Part 2 of Brian McLaren’s A New Kind of Christianity addresses how we should read the Bible. It presented a fairly decent contrast of what I refer to as the clerical and journey views of the Scriptures.
- Clerical View – the Scriptures need a professional caste of clerks who decipher the texts because the ‘laity’ couldn’t prossibly crack the code. Mclaren calls this the ‘constitutional view’.
- Journey View – the Scriptures are a compilation of the journey with God. They reflect more than report and the same struggles exist in our context as did with the ancients. Mclaren has a variation of this he calls the ‘library’ view.
Unlike a lot of people I know, I do not feel that we need to treat all of the Scripture the same. The Scriptures are not a single, codified rule. It is a library, a collection of the writings of those who share our journey. Far from being some kind of absolute, consolidated document, the Bible is actually a varied collection with many different voices expressed in it.
These voices unite in a dialogue, pointing us toward God and the way he has called us to live; but we must not just assume that because something is in the Bible that it is normative. For example, huge passages of the Hebrew Scriptures are poetic. The book of Job has enormous tractates that espouse positions out of sync with the rest of the Scriptures. The entire book of Ecclesiastes is a mingling of half-truths and perceptions.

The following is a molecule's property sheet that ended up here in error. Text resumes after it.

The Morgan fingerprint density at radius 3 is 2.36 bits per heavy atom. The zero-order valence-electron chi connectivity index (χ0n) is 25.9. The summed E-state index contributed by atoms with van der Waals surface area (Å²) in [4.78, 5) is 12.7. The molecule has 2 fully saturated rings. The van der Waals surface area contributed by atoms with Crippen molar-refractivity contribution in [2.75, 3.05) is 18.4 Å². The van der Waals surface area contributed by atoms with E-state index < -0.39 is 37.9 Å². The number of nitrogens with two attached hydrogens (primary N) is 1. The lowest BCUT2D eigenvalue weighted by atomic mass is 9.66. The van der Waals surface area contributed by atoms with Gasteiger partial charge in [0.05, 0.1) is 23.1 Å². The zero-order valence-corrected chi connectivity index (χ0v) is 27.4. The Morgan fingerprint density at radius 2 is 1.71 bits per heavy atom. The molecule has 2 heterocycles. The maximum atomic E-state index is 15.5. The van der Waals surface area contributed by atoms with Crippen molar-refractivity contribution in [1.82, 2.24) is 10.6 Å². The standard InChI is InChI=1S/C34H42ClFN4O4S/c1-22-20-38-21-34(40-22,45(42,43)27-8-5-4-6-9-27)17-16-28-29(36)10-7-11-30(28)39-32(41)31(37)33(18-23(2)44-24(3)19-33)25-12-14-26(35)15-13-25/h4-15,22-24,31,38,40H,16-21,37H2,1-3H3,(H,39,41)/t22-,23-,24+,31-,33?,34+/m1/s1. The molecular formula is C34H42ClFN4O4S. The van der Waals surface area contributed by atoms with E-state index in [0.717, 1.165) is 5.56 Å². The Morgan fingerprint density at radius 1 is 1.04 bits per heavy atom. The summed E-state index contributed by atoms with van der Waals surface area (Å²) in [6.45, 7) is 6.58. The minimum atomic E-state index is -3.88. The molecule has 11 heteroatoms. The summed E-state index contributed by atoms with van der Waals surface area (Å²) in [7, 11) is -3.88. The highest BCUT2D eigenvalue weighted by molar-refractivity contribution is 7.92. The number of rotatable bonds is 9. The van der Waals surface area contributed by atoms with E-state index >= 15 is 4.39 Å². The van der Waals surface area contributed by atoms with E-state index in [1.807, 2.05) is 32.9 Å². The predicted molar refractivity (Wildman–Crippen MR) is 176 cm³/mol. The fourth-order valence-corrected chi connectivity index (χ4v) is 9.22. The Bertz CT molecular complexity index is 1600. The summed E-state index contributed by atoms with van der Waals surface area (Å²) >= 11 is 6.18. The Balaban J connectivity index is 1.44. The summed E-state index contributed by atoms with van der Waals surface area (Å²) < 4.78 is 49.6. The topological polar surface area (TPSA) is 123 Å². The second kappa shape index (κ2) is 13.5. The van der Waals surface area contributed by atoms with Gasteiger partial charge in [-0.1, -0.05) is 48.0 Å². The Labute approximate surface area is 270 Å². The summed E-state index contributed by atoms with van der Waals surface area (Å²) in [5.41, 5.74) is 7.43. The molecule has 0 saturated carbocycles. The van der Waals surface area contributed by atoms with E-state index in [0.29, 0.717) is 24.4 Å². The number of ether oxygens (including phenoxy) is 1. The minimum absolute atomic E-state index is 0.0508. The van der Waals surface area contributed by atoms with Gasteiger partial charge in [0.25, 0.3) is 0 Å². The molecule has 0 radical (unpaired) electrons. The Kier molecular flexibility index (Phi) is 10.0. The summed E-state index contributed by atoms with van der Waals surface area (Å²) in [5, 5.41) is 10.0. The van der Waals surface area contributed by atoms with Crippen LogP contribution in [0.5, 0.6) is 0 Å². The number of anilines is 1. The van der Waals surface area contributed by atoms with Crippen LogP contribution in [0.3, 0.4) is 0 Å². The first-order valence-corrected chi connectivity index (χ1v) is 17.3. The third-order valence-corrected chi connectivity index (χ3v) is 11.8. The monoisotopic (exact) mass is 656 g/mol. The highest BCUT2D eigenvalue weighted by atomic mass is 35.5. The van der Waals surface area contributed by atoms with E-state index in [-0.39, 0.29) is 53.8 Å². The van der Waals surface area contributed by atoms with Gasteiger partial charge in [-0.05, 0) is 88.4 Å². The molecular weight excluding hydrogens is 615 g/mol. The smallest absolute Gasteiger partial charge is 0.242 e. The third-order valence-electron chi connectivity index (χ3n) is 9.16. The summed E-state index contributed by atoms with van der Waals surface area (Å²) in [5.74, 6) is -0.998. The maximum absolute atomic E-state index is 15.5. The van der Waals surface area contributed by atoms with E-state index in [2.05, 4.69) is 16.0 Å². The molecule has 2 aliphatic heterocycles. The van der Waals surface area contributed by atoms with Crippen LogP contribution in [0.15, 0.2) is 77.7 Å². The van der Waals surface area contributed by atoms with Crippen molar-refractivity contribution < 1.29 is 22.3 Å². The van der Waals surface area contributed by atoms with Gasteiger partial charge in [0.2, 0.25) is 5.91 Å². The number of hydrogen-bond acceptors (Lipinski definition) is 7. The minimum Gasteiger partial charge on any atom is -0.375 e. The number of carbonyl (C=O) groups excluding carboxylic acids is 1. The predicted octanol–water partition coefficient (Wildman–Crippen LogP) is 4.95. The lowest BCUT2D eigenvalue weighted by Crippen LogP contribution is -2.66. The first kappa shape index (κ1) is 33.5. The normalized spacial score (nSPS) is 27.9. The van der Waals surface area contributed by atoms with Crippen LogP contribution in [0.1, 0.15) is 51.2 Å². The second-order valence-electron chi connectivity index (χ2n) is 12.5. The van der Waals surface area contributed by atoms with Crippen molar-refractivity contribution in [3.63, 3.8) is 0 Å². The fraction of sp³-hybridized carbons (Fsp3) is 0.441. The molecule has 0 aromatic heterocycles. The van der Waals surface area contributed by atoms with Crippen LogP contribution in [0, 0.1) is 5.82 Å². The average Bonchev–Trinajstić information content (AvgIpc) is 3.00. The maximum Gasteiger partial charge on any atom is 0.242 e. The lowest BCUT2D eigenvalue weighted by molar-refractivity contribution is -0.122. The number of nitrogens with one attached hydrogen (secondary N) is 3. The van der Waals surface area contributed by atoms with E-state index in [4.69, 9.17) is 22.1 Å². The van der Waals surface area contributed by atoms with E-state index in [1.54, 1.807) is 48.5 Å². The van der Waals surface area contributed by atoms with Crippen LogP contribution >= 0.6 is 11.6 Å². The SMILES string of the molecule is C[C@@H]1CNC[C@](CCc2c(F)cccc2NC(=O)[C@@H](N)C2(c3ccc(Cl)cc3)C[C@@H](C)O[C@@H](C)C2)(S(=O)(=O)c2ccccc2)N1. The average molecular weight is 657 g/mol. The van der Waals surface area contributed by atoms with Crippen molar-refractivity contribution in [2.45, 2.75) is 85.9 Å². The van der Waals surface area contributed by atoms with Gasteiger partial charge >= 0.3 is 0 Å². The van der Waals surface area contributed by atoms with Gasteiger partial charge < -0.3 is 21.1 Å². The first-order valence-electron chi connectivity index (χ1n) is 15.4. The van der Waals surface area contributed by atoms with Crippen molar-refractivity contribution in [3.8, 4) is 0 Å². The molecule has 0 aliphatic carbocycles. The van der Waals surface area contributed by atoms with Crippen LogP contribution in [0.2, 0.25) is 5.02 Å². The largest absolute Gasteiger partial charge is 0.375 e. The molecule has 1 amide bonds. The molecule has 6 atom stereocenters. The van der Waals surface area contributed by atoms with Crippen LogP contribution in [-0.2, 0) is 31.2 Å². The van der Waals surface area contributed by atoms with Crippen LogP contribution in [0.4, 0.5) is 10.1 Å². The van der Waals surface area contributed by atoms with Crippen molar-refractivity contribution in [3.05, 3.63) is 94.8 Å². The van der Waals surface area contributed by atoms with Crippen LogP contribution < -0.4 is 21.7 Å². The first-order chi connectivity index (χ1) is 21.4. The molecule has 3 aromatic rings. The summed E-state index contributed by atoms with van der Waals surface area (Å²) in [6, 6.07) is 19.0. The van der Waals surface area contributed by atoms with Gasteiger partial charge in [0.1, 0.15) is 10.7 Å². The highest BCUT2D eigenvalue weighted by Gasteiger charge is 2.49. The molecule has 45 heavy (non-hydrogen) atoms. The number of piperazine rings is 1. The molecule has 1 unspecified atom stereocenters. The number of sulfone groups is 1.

This however, is not the same as Mclaren’s library view. He holds to a belief in in a very loose inspiration. To him, inspiration is the dialogue between God and man, with man predominant. The Scriptures are the human record of inspiration. I disagree with this oversimplification. It is a continuing dialogue, which occurs not just in Scripture but in all world religions (more on that in next week’s post).
The Scriptures do not simply inspire us nor are they the record of God’s inspiration. They are the God-breathed words. Together, they form the canon of his witness of himself to us. They cannot be used willy-nilly for support of this position or that position. That much I will agree with McLaren about. But to then redefine inspiration as basically a discussion between God and man – it does not line up with that the Bible says about itself.
And that’s really my problem with McLaren’s position. I agree with his question; and I even agree with his rejection of what he calls the “constitution” view of Scripture; but I think his response is too human, too driven by literary theory to fit with the mystery of inspiration as it played out in the Bible.